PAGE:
Wild Wild Country: Where Are They Now?

Wild Wild Country, the compelling Netflix docuseries produced by Jay and Mark Duplass and directed by Chapman and Maclain Way, unpacks the Byzantine saga of an Indian commune that moved into a rural Oregon town and got caught in all manner of criminal activity. After you spend six-plus hours watching the surreal true-life narrative, which unfolds largely via decades-old vintage footage that flashes forward to present-day interviews, there’s only one thing left to do: desperately scour the internet to find out what the hell everyone involved is up to now. We’ve tracked the whereabouts and doings of Wild Wild Country’s eclectic characters best we could, from Sheela the sharp-tongued town leader to the prosecutor who brought her (temporarily) down. This is Wild Wild Country: Where Are They Now?

Sheela Birnstiel (a.k.a. Ma Anand Sheela)

Photo: Netflix

Now living as Sheela Birnstiel (she remarried in 1984, but was widowed nine years later) in a small Swiss village not far from Zurich, the fiery former secretary for Rajneesh commune founder Bhagwan Shree Rajneesh (later Osho) made quite the pivot. As revealed at Wild Wild Country’s end, she now runs a caretaking and nursing facility for older individuals dealing with a range of aging-related disorders, a kind of small-scale analog to the sprawling rural ashram she helped erect by Bhagwan’s side. Sheela has also engaged in Dadaist theater and written a memoir of her time with Bhagwan, which is perhaps why she was so worn out from rehashing details by the time the Ways were done filming her.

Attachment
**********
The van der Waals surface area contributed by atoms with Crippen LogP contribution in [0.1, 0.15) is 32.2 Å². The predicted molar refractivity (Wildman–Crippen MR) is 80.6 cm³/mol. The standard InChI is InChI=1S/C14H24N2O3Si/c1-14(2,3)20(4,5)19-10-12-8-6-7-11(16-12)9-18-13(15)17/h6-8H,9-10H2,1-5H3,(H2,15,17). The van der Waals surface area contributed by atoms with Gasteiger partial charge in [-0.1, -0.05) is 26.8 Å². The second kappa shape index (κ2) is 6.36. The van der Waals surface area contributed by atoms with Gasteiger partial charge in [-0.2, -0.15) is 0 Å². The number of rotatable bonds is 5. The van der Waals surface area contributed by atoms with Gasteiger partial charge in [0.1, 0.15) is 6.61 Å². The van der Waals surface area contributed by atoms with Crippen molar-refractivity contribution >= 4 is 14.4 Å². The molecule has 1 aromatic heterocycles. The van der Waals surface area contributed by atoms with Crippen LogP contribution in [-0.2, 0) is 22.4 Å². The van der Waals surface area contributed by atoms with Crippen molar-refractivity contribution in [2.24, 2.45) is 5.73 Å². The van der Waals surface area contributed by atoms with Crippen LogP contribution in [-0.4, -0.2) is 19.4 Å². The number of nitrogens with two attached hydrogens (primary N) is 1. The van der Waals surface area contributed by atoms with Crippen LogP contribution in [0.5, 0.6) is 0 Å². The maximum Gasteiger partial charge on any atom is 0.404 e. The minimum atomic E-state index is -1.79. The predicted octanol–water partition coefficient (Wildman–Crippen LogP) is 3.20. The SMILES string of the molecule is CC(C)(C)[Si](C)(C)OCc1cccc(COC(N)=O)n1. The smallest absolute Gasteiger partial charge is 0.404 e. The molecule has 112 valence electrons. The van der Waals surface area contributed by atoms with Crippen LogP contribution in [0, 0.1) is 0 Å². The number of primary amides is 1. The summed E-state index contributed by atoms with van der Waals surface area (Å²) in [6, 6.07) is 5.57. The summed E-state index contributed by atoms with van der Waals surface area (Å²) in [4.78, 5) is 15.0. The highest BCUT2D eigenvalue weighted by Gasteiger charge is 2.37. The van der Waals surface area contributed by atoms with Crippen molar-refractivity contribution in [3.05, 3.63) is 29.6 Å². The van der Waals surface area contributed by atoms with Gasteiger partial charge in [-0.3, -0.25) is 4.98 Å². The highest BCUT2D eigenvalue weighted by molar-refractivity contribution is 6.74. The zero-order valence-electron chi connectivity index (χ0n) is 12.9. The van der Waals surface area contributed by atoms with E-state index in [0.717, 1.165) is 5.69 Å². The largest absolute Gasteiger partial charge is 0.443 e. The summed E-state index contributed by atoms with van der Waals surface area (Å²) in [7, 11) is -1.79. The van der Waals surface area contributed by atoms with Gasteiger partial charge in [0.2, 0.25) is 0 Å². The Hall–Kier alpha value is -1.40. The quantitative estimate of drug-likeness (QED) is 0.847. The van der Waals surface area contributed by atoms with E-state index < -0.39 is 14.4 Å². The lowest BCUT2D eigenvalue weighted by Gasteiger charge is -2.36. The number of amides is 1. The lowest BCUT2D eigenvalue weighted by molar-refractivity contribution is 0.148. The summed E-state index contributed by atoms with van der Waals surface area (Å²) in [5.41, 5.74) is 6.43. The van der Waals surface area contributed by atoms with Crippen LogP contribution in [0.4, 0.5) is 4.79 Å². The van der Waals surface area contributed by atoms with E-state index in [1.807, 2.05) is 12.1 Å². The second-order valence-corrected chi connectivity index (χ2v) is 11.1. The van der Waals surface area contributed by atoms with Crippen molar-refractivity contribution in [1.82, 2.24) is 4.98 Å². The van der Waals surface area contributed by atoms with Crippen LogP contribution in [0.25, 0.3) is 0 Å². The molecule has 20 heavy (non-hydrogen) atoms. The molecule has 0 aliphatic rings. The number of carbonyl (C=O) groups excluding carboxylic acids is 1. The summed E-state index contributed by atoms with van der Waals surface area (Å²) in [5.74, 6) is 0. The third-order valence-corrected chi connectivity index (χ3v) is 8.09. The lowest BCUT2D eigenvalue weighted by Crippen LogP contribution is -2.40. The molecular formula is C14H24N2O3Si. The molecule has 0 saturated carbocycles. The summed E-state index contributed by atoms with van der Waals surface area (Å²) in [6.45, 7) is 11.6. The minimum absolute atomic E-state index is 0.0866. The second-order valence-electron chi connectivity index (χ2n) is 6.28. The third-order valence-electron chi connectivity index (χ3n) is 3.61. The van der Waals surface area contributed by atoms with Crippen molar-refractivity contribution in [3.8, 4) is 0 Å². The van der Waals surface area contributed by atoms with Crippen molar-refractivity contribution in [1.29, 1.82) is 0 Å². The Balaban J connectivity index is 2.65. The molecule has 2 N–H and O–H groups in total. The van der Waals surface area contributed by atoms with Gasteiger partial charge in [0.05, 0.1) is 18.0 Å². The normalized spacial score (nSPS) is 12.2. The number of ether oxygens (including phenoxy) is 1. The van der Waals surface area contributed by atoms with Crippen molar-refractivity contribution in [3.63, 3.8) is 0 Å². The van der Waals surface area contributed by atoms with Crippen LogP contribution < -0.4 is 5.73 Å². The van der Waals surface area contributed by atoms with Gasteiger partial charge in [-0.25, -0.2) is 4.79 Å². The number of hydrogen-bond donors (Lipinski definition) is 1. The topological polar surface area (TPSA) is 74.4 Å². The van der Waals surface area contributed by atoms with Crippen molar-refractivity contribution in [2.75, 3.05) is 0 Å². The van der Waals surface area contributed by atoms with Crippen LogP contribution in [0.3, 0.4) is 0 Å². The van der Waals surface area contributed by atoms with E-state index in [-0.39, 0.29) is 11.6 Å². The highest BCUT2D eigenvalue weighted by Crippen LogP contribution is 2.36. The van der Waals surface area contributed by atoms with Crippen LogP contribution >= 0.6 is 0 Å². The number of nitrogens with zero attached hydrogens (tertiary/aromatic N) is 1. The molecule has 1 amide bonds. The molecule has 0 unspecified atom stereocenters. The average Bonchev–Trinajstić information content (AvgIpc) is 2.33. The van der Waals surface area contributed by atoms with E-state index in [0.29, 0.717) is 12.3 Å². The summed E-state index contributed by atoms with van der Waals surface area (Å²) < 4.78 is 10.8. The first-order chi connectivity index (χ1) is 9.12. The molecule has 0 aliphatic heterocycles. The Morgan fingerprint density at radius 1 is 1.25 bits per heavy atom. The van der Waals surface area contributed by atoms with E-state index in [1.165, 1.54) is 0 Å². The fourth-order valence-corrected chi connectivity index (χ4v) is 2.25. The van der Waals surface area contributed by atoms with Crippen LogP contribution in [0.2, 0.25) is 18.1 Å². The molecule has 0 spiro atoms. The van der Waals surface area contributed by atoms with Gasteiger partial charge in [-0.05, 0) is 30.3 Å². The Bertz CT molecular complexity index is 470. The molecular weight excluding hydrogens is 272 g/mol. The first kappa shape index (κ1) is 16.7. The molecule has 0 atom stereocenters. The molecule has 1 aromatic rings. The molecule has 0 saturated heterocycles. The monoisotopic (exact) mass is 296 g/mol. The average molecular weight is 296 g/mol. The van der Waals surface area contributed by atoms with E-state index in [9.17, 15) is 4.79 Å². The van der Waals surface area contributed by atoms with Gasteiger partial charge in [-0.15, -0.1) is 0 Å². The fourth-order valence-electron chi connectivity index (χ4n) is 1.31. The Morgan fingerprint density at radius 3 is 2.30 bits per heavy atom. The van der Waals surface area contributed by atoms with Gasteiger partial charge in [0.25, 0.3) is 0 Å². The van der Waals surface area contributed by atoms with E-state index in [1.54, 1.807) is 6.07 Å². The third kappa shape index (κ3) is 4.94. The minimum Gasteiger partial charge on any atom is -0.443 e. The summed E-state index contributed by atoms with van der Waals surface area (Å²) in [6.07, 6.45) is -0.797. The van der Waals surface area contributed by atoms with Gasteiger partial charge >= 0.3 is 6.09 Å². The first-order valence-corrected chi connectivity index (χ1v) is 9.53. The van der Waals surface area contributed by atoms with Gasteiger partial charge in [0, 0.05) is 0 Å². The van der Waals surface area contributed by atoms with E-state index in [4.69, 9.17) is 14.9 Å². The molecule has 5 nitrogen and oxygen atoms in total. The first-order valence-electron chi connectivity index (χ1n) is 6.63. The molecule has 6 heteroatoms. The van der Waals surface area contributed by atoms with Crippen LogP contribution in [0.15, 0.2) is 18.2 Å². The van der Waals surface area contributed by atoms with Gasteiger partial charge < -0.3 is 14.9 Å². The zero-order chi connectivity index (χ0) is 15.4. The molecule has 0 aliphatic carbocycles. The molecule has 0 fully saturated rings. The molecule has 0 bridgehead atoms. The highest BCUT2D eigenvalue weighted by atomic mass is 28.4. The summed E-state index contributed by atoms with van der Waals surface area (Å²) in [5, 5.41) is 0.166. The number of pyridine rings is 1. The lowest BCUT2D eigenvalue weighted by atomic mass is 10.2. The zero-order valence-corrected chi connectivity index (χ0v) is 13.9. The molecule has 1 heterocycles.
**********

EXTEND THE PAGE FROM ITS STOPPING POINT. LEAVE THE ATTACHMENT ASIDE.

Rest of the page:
Jane Stork (a.k.a. Ma Shanti B)

Photo: Netflix

When Stork recalled having initiated the process of breaking the spell upon leaving Rajneeshpuram, she wasn’t simply turning a phrase. She was also subliminally promoting her own tome about those times with Bhagwan, titled — you guessed it — Breaking the Spell. (This also gives context to the recent Australian TV appearance excerpted in Wild Wild Country.) Per her website bio, she now resides in Germany, and strongly encourages people to “meet” her in the Netflix docuseries in which she is so prominently featured.

David Berry Knapp (a.k.a. Krishna Deva)

Photo: Netflix

The once-hubristic mayor of Rajneeshpuram fell hard from grace after flipping on Bhagwan and the commune to cut a deal with law enforcement. And though Wild Wild Country implies that he was swept off into witness protection, Knapp actually served two years in federal prison for his role in the group’s sophisticated immigration fraud. It’s no easy task to track his current residence, but curiously, there was a David Knapp who founded an El Segundo, California-based mortgage-brokerage firm in 1985 (right around the time he was working with the U.S. Attorneys office toward immunity) called Trust Capital. And public records show that there is a 69-year-old David Berry Knapp who lives in El Segundo today and was born in 1948. And per FBI records (which also divulge all those beans Knapp spilled on his fellow commune members), Knapp graduated from high school in 1967, which about adds up. Then again, Knapp would have been lucky to survive at all, given that there was allegedly at least one plot to kill him while he was incarcerated.

Margaret Hill

Photo: Netflix